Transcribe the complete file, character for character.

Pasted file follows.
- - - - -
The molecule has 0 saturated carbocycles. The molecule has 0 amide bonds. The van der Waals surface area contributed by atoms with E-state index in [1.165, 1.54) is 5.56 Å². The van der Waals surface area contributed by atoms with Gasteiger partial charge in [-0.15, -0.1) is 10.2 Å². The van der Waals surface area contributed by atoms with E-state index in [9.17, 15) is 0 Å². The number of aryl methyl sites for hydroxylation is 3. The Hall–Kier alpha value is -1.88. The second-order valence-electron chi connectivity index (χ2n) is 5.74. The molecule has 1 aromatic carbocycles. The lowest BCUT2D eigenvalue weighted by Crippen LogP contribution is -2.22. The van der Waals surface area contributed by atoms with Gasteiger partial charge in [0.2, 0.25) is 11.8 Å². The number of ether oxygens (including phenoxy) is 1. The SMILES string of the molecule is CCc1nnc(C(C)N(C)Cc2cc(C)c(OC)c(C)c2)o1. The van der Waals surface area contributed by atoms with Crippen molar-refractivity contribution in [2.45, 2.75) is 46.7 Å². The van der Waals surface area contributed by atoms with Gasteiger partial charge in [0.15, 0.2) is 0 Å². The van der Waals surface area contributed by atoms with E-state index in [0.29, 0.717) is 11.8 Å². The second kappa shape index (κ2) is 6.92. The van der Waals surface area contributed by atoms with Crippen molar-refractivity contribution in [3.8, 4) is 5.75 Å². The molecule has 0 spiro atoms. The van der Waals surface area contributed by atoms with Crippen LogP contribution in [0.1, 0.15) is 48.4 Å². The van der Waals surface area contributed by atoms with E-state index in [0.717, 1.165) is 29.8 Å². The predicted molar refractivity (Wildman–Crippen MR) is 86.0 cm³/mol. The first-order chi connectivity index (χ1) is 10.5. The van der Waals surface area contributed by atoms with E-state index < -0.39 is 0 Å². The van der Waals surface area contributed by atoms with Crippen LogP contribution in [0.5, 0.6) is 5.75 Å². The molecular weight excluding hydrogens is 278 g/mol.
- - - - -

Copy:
The molecule has 0 saturated carbocycles. The molecule has 0 amide bonds. The van der Waals surface area contributed by atoms with E-state index in [1.165, 1.54) is 5.56 Å². The van der Waals surface area contributed by atoms with Gasteiger partial charge in [-0.15, -0.1) is 10.2 Å². The van der Waals surface area contributed by atoms with E-state index in [9.17, 15) is 0 Å². The number of aryl methyl sites for hydroxylation is 3. The Hall–Kier alpha value is -1.88. The second-order valence-electron chi connectivity index (χ2n) is 5.74. The molecule has 1 aromatic carbocycles. The lowest BCUT2D eigenvalue weighted by Crippen LogP contribution is -2.22. The van der Waals surface area contributed by atoms with Gasteiger partial charge in [0.2, 0.25) is 11.8 Å². The number of ether oxygens (including phenoxy) is 1. The SMILES string of the molecule is CCc1nnc(C(C)N(C)Cc2cc(C)c(OC)c(C)c2)o1. The van der Waals surface area contributed by atoms with Crippen molar-refractivity contribution in [2.45, 2.75) is 46.7 Å². The van der Waals surface area contributed by atoms with Gasteiger partial charge in [0.15, 0.2) is 0 Å². The van der Waals surface area contributed by atoms with E-state index in [0.29, 0.717) is 11.8 Å². The second kappa shape index (κ2) is 6.92. The van der Waals surface area contributed by atoms with Crippen molar-refractivity contribution in [3.8, 4) is 5.75 Å². The molecule has 0 spiro atoms. The van der Waals surface area contributed by atoms with Crippen LogP contribution in [0.1, 0.15) is 48.4 Å². The van der Waals surface area contributed by atoms with E-state index in [0.717, 1.165) is 29.8 Å². The predicted molar refractivity (Wildman–Crippen MR) is 86.0 cm³/mol. The first-order chi connectivity index (χ1) is 10.5. The van der Waals surface area contributed by atoms with E-state index < -0.39 is 0 Å². The van der Waals surface area contributed by atoms with Crippen LogP contribution in [0.5, 0.6) is 5.75 Å². The molecular weight excluding hydrogens is 278 g/mol.